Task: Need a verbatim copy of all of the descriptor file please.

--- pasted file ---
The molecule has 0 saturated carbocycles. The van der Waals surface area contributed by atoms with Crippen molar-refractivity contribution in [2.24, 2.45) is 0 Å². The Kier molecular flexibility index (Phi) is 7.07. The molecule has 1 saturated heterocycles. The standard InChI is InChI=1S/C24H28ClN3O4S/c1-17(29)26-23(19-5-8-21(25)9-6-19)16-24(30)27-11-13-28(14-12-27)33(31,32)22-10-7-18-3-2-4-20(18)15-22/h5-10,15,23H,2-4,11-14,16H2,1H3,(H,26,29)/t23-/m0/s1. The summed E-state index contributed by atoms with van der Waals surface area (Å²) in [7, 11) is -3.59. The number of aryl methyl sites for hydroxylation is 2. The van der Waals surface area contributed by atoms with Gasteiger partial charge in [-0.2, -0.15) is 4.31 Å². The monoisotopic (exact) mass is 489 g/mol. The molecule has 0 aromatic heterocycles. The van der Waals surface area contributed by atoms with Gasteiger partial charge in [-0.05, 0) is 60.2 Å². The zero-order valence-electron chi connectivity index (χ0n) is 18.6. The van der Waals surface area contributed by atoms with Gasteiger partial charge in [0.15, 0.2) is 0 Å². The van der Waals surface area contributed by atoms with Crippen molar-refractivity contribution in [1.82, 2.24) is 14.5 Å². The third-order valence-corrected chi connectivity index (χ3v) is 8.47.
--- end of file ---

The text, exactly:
The molecule has 0 saturated carbocycles. The van der Waals surface area contributed by atoms with Crippen molar-refractivity contribution in [2.24, 2.45) is 0 Å². The Kier molecular flexibility index (Phi) is 7.07. The molecule has 1 saturated heterocycles. The standard InChI is InChI=1S/C24H28ClN3O4S/c1-17(29)26-23(19-5-8-21(25)9-6-19)16-24(30)27-11-13-28(14-12-27)33(31,32)22-10-7-18-3-2-4-20(18)15-22/h5-10,15,23H,2-4,11-14,16H2,1H3,(H,26,29)/t23-/m0/s1. The summed E-state index contributed by atoms with van der Waals surface area (Å²) in [7, 11) is -3.59. The number of aryl methyl sites for hydroxylation is 2. The van der Waals surface area contributed by atoms with Gasteiger partial charge in [-0.2, -0.15) is 4.31 Å². The monoisotopic (exact) mass is 489 g/mol. The molecule has 0 aromatic heterocycles. The van der Waals surface area contributed by atoms with Gasteiger partial charge in [-0.05, 0) is 60.2 Å². The zero-order valence-electron chi connectivity index (χ0n) is 18.6. The van der Waals surface area contributed by atoms with Gasteiger partial charge in [0.15, 0.2) is 0 Å². The van der Waals surface area contributed by atoms with Crippen molar-refractivity contribution in [1.82, 2.24) is 14.5 Å². The third-order valence-corrected chi connectivity index (χ3v) is 8.47.